Cool Hand Luke Haines

I'm on a mission to write something for this blog at least once a week, so here's an entry on one of my absolute favorite bands of all-time, the Auteurs. Fronted by Luke Haines, formerly of C86 pretenders the Servants, the Auteurs released four wonderful albums between 1993 and 1999. In addition, Luke also put out a more experimental album by his side project called Baader Meinhof, which also comes highly recommended. I can remember where I was when I first heard the Auteurs. I was living in Dublin -- this would have been late '92 -- when I tuned into the Dave Fanning Show one evening. Dave was the indie of DJ of note in Ireland, their John Peel if you will. That evening he played the Auteurs debut single "Showgirl," a fascinating gem with lyrics that seemed culled straight from a James Cain novel. The record floored me and I bought the debut album New Wave the day it was released. During this time the Auteurs were being lumped into a scene with groups such as Suede, Elastica, and Blur c. Modern Life is Rubbish; what would eventually become Britpop. Time has been kinder to the Auteurs than any of the other groups from that era, that scene. Most groups from that era made one ood album and flamed out. The Auteurs put out four stone classics.

The Auteurs also play a minor role in my new novel Heartworm, which mainly takes place in 1996. There's a short chapter called "Cool Hand Luke Haines" where the protagonist (a music journalist) has an encounter with Luke while taking a stroll through Camden. The conversation they have is based in part on a real interview I conducted with Haines for my old fanzine Vendetta, as well as Luke's tremendous memoir of the Britpop era Bad Vibes.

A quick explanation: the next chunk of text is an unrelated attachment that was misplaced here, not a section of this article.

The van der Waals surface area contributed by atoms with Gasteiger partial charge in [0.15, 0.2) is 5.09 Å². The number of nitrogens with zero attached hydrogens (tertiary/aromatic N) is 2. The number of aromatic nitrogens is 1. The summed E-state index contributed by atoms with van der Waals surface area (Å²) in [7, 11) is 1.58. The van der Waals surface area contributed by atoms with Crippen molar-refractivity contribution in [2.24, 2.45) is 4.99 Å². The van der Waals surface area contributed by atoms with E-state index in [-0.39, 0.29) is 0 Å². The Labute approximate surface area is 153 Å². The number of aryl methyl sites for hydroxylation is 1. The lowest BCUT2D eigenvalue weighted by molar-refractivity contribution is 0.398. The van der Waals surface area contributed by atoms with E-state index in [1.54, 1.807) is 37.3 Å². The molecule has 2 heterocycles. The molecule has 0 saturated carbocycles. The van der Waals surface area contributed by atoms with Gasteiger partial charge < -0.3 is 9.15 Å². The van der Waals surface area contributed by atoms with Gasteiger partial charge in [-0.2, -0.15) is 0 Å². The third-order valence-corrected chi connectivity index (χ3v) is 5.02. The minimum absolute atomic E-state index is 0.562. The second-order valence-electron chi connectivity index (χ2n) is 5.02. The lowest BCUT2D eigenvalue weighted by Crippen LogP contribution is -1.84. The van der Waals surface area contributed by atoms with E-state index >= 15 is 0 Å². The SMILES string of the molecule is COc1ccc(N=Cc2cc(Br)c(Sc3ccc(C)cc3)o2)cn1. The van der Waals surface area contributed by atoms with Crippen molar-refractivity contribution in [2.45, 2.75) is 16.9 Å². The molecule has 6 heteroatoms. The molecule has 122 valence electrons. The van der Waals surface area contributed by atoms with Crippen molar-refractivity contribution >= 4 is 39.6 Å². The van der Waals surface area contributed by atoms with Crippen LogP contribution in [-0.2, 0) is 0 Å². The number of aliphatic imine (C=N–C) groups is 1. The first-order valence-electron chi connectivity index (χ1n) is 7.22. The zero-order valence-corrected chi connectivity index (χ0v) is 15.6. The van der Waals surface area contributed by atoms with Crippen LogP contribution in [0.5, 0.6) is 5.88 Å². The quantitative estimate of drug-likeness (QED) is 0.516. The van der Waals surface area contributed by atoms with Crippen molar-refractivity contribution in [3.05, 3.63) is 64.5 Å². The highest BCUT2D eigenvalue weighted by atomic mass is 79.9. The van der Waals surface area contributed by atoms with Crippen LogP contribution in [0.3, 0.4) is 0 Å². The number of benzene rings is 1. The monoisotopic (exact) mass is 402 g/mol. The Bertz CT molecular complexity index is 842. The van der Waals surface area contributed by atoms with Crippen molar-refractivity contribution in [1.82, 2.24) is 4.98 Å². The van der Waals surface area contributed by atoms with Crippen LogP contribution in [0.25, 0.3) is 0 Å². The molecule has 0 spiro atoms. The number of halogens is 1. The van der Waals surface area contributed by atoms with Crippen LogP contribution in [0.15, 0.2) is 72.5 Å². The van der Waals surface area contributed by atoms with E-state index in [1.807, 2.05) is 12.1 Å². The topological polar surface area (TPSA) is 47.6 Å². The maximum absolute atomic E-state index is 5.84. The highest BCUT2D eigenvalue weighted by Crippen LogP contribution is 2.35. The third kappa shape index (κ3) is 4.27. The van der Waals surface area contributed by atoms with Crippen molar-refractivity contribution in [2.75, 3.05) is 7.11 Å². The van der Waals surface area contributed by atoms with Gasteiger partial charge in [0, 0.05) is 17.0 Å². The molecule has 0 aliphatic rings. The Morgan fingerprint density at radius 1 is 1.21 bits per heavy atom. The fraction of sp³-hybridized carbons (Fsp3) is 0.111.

There's a documentary about Haines that I'm desperate to see called Art Will Save The World, which hasn't made it's way to Netflix yet. Everyone I know in England and Ireland who has seen it, loves it. I'll leave you with something from their 1996 album After Murder Park.



I finished the first draft of my second novel Heartworm two weeks ago. Why the name Heartworm? Here's the lowdown. I had been working on a sequel to Wivenhoe Park this spring with the working title of Portholes For Bono, which is a lyric from the 1995 Whipping Boy album Heartworm. The novel is set in '95-'96 so it seemed natural to listen to music from that era, especially since Heartworm is one of my top ten favorite albums of all-time. There's also an Irish angle to the story, based on two years I spent living in Dublin, making Whipping Boy a natural soundtrack to my creativity. Bono even makes a cameo!

That said, I felt like there was something missing from that earlier version of novel #2. At this time, Bloomsbury Academic announced a call for entries for their music book series 33 1/3. Most of the books in that series are standard rock criticism, but several, such as Joe Pernice's Meat is Murder and John Niven's Music From Big Pink were written as novels. I came up with an angle on how to incorporate Whipping Boy into a fictional narrative and make it a sequel to Wivenhoe Park. Not so far fetched when you think of it. The protagonist of Heartworm is a rock critic and I interviewed Whipping Boy for my old magazine Vendetta so I already had plenty of source material in the archives.

To cut to the chase, Heartworm didn't make the final cut for 33 1/3, but the book will come out and I'm already looking forward to promoting it -- I'd love to do a reading in Dublin next year on the 20th anniversary of Heartworm the album.

If you've never heard Whipping Boy, below are two of their best known anthems performed live on the Jools Holland show:


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